I recently re-discovered St. Josemaria Escriva-a Saint that played a big role in my college years as I was really choosing and coming into the faith more fully. He was born in 1902 and died in 1975, and he was a priest in Spain for the majority of his life. He saw a lot of things in his life, and that’s clearly reflected in what and how he wrote.
I really love him because of his insistence on tradition, beauty, piety, and fervor. The way that he writes reminds me of how a father would speak to his son, or of how a little league coach might speak to his players. What he says is sometimes hard and sometimes gentle, but always profound.
Even before Vatican II, he was insistent on the universal call to holiness-that everyone, regardless of what they did in life, was called to live a life of sanctity and holiness. It was this that caused him to found Opus Dei-an organization of laymen and religious in the church, dedicated to sanctifying daily life, regardless of the details of that life.
He wrote a few books, among the most famous are The Way, Furrow, and The Forge, which I hope to review soon (a collected edition is pictured below). They are collections of about 1,000 short meditations that I took with me to prayer, adoration, and to reflect on before mass. They all focus on practical, concrete things from real human life. I’ve found them to be immensely helpful, as they speak to every part of the human condition-patience, prayer, purity, courage, study, mass, work, etc. They truly are wonderful to read through and chew on.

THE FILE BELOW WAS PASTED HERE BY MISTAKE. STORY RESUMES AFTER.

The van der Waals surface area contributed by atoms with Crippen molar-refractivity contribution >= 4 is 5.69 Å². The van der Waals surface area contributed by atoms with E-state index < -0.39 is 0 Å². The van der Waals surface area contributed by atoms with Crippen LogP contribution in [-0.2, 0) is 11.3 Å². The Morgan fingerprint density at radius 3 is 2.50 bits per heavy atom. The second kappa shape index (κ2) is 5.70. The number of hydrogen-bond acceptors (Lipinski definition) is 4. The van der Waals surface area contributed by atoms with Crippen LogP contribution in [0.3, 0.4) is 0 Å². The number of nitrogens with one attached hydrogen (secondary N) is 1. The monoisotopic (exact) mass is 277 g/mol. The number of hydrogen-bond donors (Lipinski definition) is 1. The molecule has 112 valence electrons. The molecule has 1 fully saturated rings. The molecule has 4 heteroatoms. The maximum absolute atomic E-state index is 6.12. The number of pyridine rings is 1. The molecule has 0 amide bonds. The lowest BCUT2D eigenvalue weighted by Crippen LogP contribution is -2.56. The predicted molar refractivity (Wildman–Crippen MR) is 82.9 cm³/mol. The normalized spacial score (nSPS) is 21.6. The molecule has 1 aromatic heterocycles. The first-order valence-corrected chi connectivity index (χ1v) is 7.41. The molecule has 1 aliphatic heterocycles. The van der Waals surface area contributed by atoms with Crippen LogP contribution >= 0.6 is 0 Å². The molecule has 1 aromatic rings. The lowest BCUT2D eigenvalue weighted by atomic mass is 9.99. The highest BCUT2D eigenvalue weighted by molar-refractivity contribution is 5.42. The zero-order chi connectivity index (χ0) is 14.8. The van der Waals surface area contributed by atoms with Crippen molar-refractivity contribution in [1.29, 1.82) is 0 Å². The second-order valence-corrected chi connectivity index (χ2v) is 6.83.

Random quote that I found helpful lately, from Furrow, 464:
“Look at the set of senseless reasons the enemy gives you for abandoning your prayer. ‘I have no time’-when you are continually wasting it. ‘This is not for me.’ ‘My heart is dry…’
Prayer is not a question of what you say or feel, but of love. And you love when you try hard to say something to the Lord, even though you might not actually say anything.”
It’s harsh and gentle, and reminds us about the importance of prayer. Especially as we enter into the final weeks of Lent, it’s good to remember that it’s not we who win over the Lord with fancy words and long soliloquies. It’s a heart that loves.
Thanks be to God for St. Josemaria-check out his works, and the video below of him doing a speaking session.
St Josemaria, pray for us.